OK, the Forest Service calls it “Sutton Bluff,” but we always called it “Sutton’s Bluff” – I don’t know which is correct. It’s on the West Fork of the Black River, a dozen miles west of Centerville, far enough upriver that it’s not really floatable. The river at that point is little more than a creek (see photo below), but by some wonderful stroke of luck, the river has a delightful swimming hole at that spot, with lots of water most of the time, a broad gravel beach, and the Bluff itself rising eighty to a hundred feet above the river.
It’s not as peaceful and quiet as some locations because of a nearby ATV/motorcycle trail, so be forewarned. There’s also a trailhead for the Ozark Trail nearby; I’ll write about the Ozark Trail another time. Because of its isolation, the Sutton Bluff area is well populated with common water snakes and copperheads. Just another word to the wise. I’ve known folks who came across timber rattlers up on top of the bluff as well. Continuing west from Sutton Bluff on the gravel road will take you through one of the longest stretches of uninhabited forest in the state, and that by itself is reason enough to go there!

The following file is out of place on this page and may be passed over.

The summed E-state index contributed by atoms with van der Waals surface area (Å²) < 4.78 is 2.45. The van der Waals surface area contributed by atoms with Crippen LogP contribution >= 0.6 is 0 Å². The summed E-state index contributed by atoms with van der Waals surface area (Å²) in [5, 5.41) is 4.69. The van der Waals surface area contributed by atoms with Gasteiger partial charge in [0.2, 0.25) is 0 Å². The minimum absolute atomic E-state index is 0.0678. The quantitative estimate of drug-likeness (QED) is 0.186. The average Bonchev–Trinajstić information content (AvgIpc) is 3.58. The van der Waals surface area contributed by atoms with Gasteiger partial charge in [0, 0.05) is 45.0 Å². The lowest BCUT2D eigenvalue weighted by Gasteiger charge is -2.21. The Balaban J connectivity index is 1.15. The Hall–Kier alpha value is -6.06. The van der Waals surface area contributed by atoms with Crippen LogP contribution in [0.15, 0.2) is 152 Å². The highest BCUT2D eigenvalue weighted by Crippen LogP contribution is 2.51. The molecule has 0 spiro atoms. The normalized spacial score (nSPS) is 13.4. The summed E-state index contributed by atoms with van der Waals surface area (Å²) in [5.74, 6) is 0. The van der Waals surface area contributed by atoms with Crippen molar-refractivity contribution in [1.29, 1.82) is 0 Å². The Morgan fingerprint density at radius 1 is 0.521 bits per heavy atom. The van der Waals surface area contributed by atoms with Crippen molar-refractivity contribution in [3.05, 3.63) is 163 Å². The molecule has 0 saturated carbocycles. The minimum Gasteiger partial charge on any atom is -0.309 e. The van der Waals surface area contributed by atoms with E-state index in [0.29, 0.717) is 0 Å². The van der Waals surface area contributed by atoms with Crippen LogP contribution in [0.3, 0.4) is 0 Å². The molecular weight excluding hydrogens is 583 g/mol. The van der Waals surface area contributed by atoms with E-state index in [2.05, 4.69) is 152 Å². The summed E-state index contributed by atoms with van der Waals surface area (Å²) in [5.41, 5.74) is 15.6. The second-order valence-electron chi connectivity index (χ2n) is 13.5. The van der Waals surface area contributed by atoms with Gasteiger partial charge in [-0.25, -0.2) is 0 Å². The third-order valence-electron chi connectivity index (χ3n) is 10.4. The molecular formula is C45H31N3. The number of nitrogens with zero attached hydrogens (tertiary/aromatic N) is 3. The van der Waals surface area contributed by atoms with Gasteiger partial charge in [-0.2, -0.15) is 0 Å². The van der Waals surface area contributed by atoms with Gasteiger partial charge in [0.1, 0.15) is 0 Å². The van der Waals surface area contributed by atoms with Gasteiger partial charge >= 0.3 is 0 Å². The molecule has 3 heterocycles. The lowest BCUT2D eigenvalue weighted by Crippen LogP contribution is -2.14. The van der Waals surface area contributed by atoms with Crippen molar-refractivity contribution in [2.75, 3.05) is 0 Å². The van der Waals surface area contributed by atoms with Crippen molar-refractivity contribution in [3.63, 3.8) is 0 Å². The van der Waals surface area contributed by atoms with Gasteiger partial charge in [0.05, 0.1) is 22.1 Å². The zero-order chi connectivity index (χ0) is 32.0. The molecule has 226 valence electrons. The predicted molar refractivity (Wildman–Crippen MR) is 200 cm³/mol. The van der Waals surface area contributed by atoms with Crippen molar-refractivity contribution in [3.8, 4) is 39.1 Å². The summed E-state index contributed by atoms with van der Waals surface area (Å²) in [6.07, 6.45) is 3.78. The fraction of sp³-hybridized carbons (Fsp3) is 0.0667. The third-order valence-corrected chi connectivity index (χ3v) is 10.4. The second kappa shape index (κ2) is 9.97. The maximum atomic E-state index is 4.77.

Photos from the Ozark Trail Association’s website.
The recent legal move by the Ameren Corporation to “abandon” a 145-mile stretch of rail line opens the way for a second cross-Missouri hiking and biking trail to be created. There’s a long way to go, but this is exciting news for anyone who loves the outdoors, especially in the Midwest.
The line, which was once part of the Rock Island Line (which as we all know, is a mighty good road), skirts the northern edge of the Ozarks, from Windsor southwest of Sedalia to Beaufort in western Franklin County. The Katy Trail also goes through Windsor, so the two trails would connect there.